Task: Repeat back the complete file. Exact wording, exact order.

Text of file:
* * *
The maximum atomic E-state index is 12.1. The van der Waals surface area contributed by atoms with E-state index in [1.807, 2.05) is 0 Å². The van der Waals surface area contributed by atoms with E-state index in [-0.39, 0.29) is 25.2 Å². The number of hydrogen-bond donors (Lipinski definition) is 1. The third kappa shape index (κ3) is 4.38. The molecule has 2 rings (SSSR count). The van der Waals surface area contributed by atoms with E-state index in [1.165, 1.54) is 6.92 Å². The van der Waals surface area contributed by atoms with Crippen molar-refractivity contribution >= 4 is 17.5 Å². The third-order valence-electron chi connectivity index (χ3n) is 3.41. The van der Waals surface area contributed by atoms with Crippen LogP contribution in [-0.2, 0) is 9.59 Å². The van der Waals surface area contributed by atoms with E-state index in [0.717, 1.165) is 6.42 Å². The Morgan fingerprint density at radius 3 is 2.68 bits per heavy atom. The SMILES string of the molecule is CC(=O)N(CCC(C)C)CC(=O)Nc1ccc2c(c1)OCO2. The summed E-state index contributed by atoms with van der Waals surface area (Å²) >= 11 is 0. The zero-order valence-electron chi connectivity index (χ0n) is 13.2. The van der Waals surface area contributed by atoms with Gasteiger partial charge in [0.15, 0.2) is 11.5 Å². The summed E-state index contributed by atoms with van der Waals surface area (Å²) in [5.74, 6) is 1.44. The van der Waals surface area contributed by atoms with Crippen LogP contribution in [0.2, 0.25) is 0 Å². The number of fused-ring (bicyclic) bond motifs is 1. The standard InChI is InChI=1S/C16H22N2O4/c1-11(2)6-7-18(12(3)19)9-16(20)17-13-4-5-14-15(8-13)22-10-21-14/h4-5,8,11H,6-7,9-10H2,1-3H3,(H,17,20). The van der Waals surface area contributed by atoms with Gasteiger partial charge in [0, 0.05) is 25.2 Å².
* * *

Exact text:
The maximum atomic E-state index is 12.1. The van der Waals surface area contributed by atoms with E-state index in [1.807, 2.05) is 0 Å². The van der Waals surface area contributed by atoms with E-state index in [-0.39, 0.29) is 25.2 Å². The number of hydrogen-bond donors (Lipinski definition) is 1. The third kappa shape index (κ3) is 4.38. The molecule has 2 rings (SSSR count). The van der Waals surface area contributed by atoms with E-state index in [1.165, 1.54) is 6.92 Å². The van der Waals surface area contributed by atoms with Crippen molar-refractivity contribution >= 4 is 17.5 Å². The third-order valence-electron chi connectivity index (χ3n) is 3.41. The van der Waals surface area contributed by atoms with Crippen LogP contribution in [-0.2, 0) is 9.59 Å². The van der Waals surface area contributed by atoms with E-state index in [0.717, 1.165) is 6.42 Å². The Morgan fingerprint density at radius 3 is 2.68 bits per heavy atom. The SMILES string of the molecule is CC(=O)N(CCC(C)C)CC(=O)Nc1ccc2c(c1)OCO2. The summed E-state index contributed by atoms with van der Waals surface area (Å²) >= 11 is 0. The zero-order valence-electron chi connectivity index (χ0n) is 13.2. The van der Waals surface area contributed by atoms with Gasteiger partial charge in [0.15, 0.2) is 11.5 Å². The summed E-state index contributed by atoms with van der Waals surface area (Å²) in [5.74, 6) is 1.44. The van der Waals surface area contributed by atoms with Crippen LogP contribution in [0.2, 0.25) is 0 Å². The number of fused-ring (bicyclic) bond motifs is 1. The standard InChI is InChI=1S/C16H22N2O4/c1-11(2)6-7-18(12(3)19)9-16(20)17-13-4-5-14-15(8-13)22-10-21-14/h4-5,8,11H,6-7,9-10H2,1-3H3,(H,17,20). The van der Waals surface area contributed by atoms with Gasteiger partial charge in [0, 0.05) is 25.2 Å².